from inside the earth
rebirth transitioning death
answers with echoes
It’s Bat Appreciation Day…a reminder of how vital they are to ecosystems everywhere. Insect control, pollination, and seed dispersal are all important ways that bats help keep the earth in balance. Many bat populations are endangered for the usual reasons: habitat loss and fragmentation, hunting, disease, use of chemicals.
Bats play an important part in story and myth as well. Because they often live in caves and come out at dusk, bats are associated with the ambiguity of night. Western culture tends to give bats an evil shading (think vampires and the wings of devils), but many Asian and Native American cultures associate them with good luck.
Today also marks the celebration of Haiku Poetry Day. How do I know this? Charlie at Doodlewash is sponsoring a month of celebratory days, and he made sure I knew about Haiku Poetry Day for NaPoWriMo.
…to both Halloween and many ecosystems. They keep insects under control, pollinate plants, and disperse seeds. Seventy-five species of bats are endangered or critically endangered due to the usual: loss of habitat, climate change, disease (in North America white nose syndrome has killed huge numbers and is still spreading), and hunting for food and medicinal use in Southeast Asia.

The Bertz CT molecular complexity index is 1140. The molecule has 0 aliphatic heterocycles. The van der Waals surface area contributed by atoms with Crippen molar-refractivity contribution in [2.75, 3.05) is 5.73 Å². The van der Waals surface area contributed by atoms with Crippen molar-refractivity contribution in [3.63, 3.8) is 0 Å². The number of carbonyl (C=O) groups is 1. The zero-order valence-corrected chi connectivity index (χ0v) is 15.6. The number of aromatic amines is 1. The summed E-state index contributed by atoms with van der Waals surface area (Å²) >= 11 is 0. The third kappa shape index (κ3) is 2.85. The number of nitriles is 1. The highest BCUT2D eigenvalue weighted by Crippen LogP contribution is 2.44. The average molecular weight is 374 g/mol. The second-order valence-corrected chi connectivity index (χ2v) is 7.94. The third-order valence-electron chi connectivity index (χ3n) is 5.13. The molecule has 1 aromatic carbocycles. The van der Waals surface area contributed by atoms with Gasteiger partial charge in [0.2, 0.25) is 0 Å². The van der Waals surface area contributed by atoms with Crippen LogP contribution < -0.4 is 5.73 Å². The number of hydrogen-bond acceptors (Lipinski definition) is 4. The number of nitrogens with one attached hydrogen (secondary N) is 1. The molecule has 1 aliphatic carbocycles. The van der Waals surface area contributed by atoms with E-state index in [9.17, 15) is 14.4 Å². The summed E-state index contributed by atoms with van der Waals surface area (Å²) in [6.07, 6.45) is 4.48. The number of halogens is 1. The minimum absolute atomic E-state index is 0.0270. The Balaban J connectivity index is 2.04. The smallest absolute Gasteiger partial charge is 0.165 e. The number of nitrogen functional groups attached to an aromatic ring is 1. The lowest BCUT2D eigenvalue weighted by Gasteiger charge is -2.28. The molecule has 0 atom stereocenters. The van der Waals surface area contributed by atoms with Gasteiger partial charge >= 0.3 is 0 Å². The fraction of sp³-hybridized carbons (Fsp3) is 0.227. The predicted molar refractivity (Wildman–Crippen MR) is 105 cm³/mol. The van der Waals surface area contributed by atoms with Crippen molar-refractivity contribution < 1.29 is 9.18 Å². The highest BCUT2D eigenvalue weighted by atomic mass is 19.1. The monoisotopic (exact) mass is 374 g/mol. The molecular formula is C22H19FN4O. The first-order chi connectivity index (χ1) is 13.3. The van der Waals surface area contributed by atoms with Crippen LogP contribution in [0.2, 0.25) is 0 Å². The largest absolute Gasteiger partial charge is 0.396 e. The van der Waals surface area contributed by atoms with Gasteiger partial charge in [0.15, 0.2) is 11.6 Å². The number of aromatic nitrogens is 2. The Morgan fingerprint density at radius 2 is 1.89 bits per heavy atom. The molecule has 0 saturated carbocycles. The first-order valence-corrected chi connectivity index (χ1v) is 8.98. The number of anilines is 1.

And Vampire Bats? The species, living in Central and South America, mostly feed on blood from farm animals and birds. And the bite doesn’t kill. The danger comes from the possibility that the bat carries rabies.
Only a small percentage of bats carry rabies. Raccoons, skunks, foxes, coyotes, and cats and dogs are a much bigger rabies threat to humans, although since the advent of widespread vaccinations for pets, there have been very few cases of human rabies in the United States.
You can see my last year’s Halloween bat post here.
The endangered gray bat lives in caves in the southeastern United States. The commercialization of caves has led to human disturbance during crucial times for the bats, such as hibernation or when rearing young. In addition, flooding, both natural and due to reservoir building, has reduced the number of caves available. The use of pesticides and other poisons also has reduced the population.
The only mammal capable of true flight, bats are an important part of their environments. They provide pollination for night-blooming plants, seed dispersal, and insect control, especially of mosquito populations.